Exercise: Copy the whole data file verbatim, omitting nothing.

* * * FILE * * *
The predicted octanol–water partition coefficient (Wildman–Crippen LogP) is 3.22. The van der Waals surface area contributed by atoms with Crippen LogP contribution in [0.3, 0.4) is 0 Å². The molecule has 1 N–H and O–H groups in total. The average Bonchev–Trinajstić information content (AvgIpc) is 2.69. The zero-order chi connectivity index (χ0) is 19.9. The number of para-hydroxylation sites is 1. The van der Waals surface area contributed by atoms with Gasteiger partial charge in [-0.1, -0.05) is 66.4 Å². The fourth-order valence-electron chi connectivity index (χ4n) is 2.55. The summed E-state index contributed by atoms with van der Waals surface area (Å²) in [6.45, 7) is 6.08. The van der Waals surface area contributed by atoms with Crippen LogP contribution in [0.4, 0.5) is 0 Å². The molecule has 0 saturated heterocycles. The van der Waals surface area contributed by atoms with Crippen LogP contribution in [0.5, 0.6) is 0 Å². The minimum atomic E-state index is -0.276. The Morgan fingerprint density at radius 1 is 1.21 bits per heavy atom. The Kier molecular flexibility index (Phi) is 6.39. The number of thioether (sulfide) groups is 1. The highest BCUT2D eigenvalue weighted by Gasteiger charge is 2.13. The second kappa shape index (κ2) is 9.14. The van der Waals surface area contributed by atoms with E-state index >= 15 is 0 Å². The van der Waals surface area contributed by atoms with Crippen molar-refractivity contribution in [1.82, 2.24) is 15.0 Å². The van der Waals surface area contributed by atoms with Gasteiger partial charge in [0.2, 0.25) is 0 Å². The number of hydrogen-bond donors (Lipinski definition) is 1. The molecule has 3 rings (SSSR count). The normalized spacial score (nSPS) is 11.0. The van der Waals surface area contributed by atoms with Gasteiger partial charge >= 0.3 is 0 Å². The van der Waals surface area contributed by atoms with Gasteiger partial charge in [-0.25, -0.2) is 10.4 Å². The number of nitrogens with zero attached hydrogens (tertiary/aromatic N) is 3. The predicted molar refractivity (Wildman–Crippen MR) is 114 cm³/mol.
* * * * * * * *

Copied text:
The predicted octanol–water partition coefficient (Wildman–Crippen LogP) is 3.22. The van der Waals surface area contributed by atoms with Crippen LogP contribution in [0.3, 0.4) is 0 Å². The molecule has 1 N–H and O–H groups in total. The average Bonchev–Trinajstić information content (AvgIpc) is 2.69. The zero-order chi connectivity index (χ0) is 19.9. The number of para-hydroxylation sites is 1. The van der Waals surface area contributed by atoms with Gasteiger partial charge in [-0.1, -0.05) is 66.4 Å². The fourth-order valence-electron chi connectivity index (χ4n) is 2.55. The summed E-state index contributed by atoms with van der Waals surface area (Å²) in [6.45, 7) is 6.08. The van der Waals surface area contributed by atoms with Crippen LogP contribution in [0.4, 0.5) is 0 Å². The molecule has 0 saturated heterocycles. The van der Waals surface area contributed by atoms with Crippen LogP contribution in [0.5, 0.6) is 0 Å². The minimum atomic E-state index is -0.276. The Morgan fingerprint density at radius 1 is 1.21 bits per heavy atom. The Kier molecular flexibility index (Phi) is 6.39. The number of thioether (sulfide) groups is 1. The highest BCUT2D eigenvalue weighted by Gasteiger charge is 2.13. The second kappa shape index (κ2) is 9.14. The van der Waals surface area contributed by atoms with E-state index >= 15 is 0 Å². The van der Waals surface area contributed by atoms with Crippen molar-refractivity contribution in [1.82, 2.24) is 15.0 Å². The van der Waals surface area contributed by atoms with Gasteiger partial charge in [0.2, 0.25) is 0 Å². The number of hydrogen-bond donors (Lipinski definition) is 1. The molecule has 3 rings (SSSR count). The normalized spacial score (nSPS) is 11.0. The van der Waals surface area contributed by atoms with Gasteiger partial charge >= 0.3 is 0 Å². The van der Waals surface area contributed by atoms with Gasteiger partial charge in [-0.25, -0.2) is 10.4 Å². The number of nitrogens with zero attached hydrogens (tertiary/aromatic N) is 3. The predicted molar refractivity (Wildman–Crippen MR) is 114 cm³/mol.